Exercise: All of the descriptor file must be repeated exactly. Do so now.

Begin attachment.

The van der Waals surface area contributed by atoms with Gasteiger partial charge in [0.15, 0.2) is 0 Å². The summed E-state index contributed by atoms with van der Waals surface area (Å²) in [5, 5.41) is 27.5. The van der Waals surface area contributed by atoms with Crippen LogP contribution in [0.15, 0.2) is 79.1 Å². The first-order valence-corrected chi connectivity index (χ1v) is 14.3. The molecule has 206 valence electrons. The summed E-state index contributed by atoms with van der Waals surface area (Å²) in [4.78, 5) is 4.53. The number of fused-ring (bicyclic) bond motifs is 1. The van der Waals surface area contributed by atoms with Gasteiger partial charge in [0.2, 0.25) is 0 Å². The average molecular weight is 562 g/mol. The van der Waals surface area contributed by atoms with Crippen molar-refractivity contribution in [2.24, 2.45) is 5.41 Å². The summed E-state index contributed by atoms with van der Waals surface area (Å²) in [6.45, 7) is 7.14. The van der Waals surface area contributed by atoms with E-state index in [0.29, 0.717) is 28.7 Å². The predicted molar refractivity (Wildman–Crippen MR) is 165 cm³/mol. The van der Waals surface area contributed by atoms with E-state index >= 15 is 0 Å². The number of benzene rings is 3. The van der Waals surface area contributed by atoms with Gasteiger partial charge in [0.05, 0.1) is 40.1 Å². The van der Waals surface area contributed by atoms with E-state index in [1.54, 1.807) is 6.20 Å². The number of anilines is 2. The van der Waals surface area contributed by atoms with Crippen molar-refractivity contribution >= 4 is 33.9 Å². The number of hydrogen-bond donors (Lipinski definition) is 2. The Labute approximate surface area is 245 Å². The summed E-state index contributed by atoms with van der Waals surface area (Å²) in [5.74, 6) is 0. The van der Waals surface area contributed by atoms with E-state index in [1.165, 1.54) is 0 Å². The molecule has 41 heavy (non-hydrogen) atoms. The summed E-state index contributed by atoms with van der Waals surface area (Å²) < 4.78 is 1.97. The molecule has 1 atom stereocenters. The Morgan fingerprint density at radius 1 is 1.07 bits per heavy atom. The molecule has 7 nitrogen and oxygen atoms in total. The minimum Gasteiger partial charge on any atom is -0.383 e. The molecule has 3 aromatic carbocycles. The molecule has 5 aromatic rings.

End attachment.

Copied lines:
The van der Waals surface area contributed by atoms with Gasteiger partial charge in [0.15, 0.2) is 0 Å². The summed E-state index contributed by atoms with van der Waals surface area (Å²) in [5, 5.41) is 27.5. The van der Waals surface area contributed by atoms with Crippen LogP contribution in [0.15, 0.2) is 79.1 Å². The first-order valence-corrected chi connectivity index (χ1v) is 14.3. The molecule has 206 valence electrons. The summed E-state index contributed by atoms with van der Waals surface area (Å²) in [4.78, 5) is 4.53. The number of fused-ring (bicyclic) bond motifs is 1. The van der Waals surface area contributed by atoms with Gasteiger partial charge in [0.2, 0.25) is 0 Å². The average molecular weight is 562 g/mol. The van der Waals surface area contributed by atoms with Crippen molar-refractivity contribution in [2.24, 2.45) is 5.41 Å². The summed E-state index contributed by atoms with van der Waals surface area (Å²) in [6.45, 7) is 7.14. The van der Waals surface area contributed by atoms with E-state index in [0.29, 0.717) is 28.7 Å². The predicted molar refractivity (Wildman–Crippen MR) is 165 cm³/mol. The van der Waals surface area contributed by atoms with E-state index >= 15 is 0 Å². The number of benzene rings is 3. The van der Waals surface area contributed by atoms with Gasteiger partial charge in [0.05, 0.1) is 40.1 Å². The van der Waals surface area contributed by atoms with E-state index in [1.54, 1.807) is 6.20 Å². The number of anilines is 2. The van der Waals surface area contributed by atoms with Crippen molar-refractivity contribution >= 4 is 33.9 Å². The number of hydrogen-bond donors (Lipinski definition) is 2. The Labute approximate surface area is 245 Å². The summed E-state index contributed by atoms with van der Waals surface area (Å²) in [5.74, 6) is 0. The van der Waals surface area contributed by atoms with E-state index in [1.165, 1.54) is 0 Å². The molecule has 41 heavy (non-hydrogen) atoms. The summed E-state index contributed by atoms with van der Waals surface area (Å²) < 4.78 is 1.97. The molecule has 1 atom stereocenters. The Morgan fingerprint density at radius 1 is 1.07 bits per heavy atom. The molecule has 7 nitrogen and oxygen atoms in total. The minimum Gasteiger partial charge on any atom is -0.383 e. The molecule has 3 aromatic carbocycles. The molecule has 5 aromatic rings.